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View Diary: New study forecasts mass extinction in 100 years due to Climate Change (226 comments)

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  •  How sad and tragic. Thanks for letting us (50+ / 0-)

    know this bad news beach babe.

    How discouraging that not only to we have to overcome the usual obstacles to rallying collective action to problems where the consequences are delayed in time, but to have the additional obstacles of having to fight against GOP obstructionists who oppose a carbon tax and other proposed solutions as a matter of ideology.

    The means is the ends in the process of becoming. - Mahatma Gandhi

    by HoundDog on Tue Jan 08, 2013 at 01:57:26 PM PST

    •  Actually, many Dems also oppose a carbon tax, as.. (11+ / 0-)

      ...a working class family spends far more on energy than do the Larry Ellison's of the US.

      And you'd be surprised at how many GOPers support the carbon tax, such as Romney's chief economic adviser..

      http://blogs.wsj.com/...

      At yesterday’s Deals & Deal Makers Conference in New York, Glenn Hubbard, the Columbia Business School Dean and former Bush administration economic adviser, argued in favor of a carbon tax. “I believe that technology is the vital solution to fixing the problems of climtae change,” he told the Journal’s David Wessel in the video embedded at left.

      The GOPers that do support the tax do so b/c they realize that the government needs more money, but they don't want the really wealthy to pay their fair share.  

      So they see the carbon tax as a way for the working poor and middle-class to pay more.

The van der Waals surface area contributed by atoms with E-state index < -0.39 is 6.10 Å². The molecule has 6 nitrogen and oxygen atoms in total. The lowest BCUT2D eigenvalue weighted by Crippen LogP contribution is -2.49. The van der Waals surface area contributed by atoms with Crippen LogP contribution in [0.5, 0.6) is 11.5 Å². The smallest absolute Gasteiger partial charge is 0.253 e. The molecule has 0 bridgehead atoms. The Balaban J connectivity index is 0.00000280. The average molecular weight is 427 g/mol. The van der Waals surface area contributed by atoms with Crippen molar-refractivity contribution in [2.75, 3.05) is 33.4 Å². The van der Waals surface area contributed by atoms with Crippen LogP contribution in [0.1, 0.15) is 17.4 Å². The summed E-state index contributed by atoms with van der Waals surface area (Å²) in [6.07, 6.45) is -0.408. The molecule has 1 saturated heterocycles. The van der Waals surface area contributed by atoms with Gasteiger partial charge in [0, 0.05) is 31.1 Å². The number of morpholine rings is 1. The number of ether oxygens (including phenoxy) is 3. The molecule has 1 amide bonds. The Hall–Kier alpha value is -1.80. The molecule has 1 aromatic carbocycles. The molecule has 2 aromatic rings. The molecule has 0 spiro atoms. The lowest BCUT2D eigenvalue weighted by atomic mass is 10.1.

Learn about Centrist Economics, learn about Robert Rubin's Hamilton Project. www.hamiltonproject.org

      by PatriciaVa on Tue Jan 08, 2013 at 02:24:02 PM PST

      [ Parent ]

      •  The government will need another broad tax (11+ / 0-)

        And, given the choice between payroll, VAT and carbon tax, I'll take a carbon tax any day of the week.

        It doesn't necessarily mean the working poor spending more either, so long as a large share of the proceeds go into supporting energy-efficient solutions.  You know, like grants to put triple-pane windows in your house, or better mass transit, or all manner of creative things like (brainstorming here . . ) EV pickup truck-sharing in rural areas where people actually need an F-150-size vehicle for runs to the lumber yard where there's no delivery service.

        You see, a carbon tax, properly deployed, would prevent the working poor of, say, southern Appalachia, from having to run a fuel-oil-eating 40-year-old furnace in a house with leaky single-pane windows and no attic insulation.  Their 50 cents a gallon extra for gas would cover a complete makeover of that house that would cut their utility bills by thousands a year.

        •  Why not a graduated tax on Wealth? (4+ / 0-)
          Recommended by:
          flitedocnm, lurkyloo, Lujane, phonegery

          Starting at 1% for households with net worth of 50M, to 8% annually for the likes of Warren Buffet and Larry Ellison.

          Given that wealth and income inequality is as bad as it's been since 1929, I can't understand how any Kossack can support a tax (whether Cap and Trade, Carbon Tax or VAT) that will further exacerbate that inequality.

          Decisivemoment, your argument regarding the working poor is the same argument that the Mexican oligarchy makes regarding consumption taxes in that country.  They concede that raising the 16% national sales tax will hit the poorest the most, but argue that the increased spending will benefit them the most.  It was false when they first said so in 1970, and it's false today, with inequality far worse than that year.

          And neither do I believe that you can craft a carbon tax in the US that will result in the working poor and middle-class being better off.